Rohit Gupta
What is a Thread-Lifecycle in Java?
By Rohit Gupta in Java on Sep 10 2019
  • Laxmidhar Sahoo
    Jan, 2020 8

    Look for some more

    A thread can be put in waiting state for various reasons e.g. calling it’s wait() method. Usually program put a thread in WAIT state because something else needs to be done prior to what current thread is doing.

    Read More: Working With wait(), notify() and notifyAll() in Java?

    Once the thread wait state is over or it is, it’s state is changed to RUNNABLE and it’s moved back to thread pool.

    Timed Waiting
    A RUNNABLE thread can transition to the TIMED WAITING state if it provides an optional wait interval when it’s waiting for another thread to perform a task. You can put a java thread in TIMED WAITING state by calling it’s sleep(long millis) method or wait(long millis) method.

    Such a thread returns to the RUNNABLE state when it’s notified by another thread or when the timed interval expires—whichever comes first.

    Timed waiting threads and waiting threads cannot use a processor, even if one is available.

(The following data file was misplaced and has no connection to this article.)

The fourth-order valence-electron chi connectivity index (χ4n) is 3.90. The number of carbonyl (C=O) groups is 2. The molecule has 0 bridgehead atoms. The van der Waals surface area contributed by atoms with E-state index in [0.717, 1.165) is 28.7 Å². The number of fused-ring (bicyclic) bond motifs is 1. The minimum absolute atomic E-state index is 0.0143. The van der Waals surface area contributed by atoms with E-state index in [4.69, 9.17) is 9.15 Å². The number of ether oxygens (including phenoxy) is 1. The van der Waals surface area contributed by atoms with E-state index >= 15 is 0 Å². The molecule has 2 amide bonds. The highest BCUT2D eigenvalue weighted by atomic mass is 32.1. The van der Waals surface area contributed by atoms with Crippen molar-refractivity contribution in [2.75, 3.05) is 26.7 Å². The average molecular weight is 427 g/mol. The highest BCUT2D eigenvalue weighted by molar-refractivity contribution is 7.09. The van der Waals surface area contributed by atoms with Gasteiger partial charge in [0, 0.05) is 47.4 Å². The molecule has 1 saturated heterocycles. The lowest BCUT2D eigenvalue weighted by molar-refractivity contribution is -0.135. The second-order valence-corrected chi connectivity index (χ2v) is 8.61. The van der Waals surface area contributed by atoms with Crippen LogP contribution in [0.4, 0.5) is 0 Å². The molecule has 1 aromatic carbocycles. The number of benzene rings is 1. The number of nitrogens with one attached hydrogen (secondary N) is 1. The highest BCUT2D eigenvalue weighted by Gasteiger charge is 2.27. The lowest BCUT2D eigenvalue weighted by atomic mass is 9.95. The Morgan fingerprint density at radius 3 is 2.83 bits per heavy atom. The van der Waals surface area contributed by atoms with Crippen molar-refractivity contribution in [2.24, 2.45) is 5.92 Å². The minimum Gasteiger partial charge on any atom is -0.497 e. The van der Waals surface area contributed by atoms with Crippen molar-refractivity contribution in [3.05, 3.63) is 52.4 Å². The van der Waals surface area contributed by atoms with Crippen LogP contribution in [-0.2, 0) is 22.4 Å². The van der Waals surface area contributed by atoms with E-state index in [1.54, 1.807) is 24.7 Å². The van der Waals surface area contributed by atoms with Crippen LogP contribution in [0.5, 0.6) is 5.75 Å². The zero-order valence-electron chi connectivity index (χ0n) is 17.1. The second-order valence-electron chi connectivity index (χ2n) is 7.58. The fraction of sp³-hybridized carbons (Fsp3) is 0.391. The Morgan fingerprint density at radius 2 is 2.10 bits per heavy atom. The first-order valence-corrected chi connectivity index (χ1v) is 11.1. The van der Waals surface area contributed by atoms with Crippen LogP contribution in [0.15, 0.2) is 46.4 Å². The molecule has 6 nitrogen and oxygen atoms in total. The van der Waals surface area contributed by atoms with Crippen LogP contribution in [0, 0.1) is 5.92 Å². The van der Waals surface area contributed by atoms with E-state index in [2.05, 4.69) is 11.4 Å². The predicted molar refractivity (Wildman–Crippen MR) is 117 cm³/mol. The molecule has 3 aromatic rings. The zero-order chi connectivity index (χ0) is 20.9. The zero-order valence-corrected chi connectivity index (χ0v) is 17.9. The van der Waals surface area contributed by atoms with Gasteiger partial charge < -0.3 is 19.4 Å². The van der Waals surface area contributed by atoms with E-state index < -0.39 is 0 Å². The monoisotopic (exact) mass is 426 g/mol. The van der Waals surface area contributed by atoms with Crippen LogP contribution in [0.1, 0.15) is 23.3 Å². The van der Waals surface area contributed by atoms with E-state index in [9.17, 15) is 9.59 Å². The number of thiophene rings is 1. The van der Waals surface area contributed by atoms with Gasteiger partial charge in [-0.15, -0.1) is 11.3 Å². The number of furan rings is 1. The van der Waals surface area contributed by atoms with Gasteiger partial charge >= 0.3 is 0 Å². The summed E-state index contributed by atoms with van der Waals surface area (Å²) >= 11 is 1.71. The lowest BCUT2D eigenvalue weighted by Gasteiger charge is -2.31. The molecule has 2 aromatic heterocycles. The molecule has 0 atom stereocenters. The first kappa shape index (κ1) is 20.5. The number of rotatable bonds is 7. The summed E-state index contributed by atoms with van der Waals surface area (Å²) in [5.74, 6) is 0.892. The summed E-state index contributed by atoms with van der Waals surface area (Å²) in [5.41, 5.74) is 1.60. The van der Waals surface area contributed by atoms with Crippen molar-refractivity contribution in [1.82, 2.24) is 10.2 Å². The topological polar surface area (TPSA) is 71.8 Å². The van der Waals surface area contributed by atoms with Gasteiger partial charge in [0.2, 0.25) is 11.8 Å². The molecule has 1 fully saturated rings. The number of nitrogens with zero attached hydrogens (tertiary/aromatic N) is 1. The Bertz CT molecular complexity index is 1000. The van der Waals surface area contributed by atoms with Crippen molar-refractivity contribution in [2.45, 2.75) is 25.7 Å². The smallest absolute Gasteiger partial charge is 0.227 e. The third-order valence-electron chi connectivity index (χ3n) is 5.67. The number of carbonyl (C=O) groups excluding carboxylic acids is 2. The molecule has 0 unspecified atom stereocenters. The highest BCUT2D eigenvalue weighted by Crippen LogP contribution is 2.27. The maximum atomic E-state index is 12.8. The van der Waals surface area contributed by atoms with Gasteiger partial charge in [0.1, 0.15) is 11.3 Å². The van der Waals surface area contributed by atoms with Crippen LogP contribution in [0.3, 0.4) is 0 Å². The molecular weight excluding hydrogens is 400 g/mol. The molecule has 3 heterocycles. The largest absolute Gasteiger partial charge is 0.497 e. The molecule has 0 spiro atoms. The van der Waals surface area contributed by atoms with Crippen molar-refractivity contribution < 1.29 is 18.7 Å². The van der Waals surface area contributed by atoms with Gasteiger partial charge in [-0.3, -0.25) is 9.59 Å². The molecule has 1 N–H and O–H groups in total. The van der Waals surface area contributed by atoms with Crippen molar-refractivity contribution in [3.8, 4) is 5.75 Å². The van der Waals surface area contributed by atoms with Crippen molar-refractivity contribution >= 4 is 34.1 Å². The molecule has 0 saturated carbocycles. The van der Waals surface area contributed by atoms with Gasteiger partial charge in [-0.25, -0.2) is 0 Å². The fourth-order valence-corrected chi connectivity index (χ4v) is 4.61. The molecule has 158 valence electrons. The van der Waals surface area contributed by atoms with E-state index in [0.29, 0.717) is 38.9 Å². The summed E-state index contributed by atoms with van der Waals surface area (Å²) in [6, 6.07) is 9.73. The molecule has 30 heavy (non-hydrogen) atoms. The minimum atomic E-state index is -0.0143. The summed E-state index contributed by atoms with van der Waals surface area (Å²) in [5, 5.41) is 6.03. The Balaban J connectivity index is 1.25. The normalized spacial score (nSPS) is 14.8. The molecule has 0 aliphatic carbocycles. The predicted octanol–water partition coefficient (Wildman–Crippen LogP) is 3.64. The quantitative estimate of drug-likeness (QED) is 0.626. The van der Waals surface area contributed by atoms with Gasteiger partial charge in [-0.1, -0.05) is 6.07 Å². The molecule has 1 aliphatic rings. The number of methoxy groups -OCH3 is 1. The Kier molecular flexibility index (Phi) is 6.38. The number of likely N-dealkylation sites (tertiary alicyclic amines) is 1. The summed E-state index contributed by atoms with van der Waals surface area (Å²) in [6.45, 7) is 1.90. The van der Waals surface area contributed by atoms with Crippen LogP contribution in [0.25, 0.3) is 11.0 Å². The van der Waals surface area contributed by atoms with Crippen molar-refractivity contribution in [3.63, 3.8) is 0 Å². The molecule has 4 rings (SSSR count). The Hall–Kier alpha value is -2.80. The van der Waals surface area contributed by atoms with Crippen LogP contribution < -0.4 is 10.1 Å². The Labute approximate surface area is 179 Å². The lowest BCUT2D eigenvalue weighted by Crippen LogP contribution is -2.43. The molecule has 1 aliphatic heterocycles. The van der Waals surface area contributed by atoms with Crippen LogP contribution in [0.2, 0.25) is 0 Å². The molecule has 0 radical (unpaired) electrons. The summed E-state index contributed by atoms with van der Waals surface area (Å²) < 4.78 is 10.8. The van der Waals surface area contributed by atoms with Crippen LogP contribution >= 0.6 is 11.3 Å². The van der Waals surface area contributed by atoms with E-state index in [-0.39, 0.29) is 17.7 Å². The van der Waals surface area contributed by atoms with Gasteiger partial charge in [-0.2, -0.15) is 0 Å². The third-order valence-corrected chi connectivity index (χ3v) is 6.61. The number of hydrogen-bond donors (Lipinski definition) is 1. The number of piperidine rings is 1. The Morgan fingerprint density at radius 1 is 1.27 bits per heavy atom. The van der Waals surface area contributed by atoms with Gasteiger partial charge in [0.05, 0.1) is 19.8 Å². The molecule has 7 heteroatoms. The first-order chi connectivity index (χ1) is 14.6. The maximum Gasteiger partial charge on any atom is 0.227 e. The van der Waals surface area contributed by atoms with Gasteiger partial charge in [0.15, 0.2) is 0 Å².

• 0
  • Vijay Kumari
    Sep, 2019 16

    1) New

    A new state is the first state of the thread. The thread is in new state if we create an object of the Thread class but before the invocation of start() method.

    2) Runnable

    After a new thread starts, the thread is in the second state after the invocation of start() method, but the scheduler has not selected it to be in the running thread.

    3) Running

    The third state is running. The thread is in running state if the thread scheduler has selected it.

    4) Non-Runnable (Blocked)

    The fourth state is non-runnable(blocked). This is the state when the thread is alive but is currently not eligible to run.

    5) Terminated

    The last state of a thread is terminated. A thread is in the terminated state when its run() method exits.

    For a detailed tutorial on Java MultiThreading, visit

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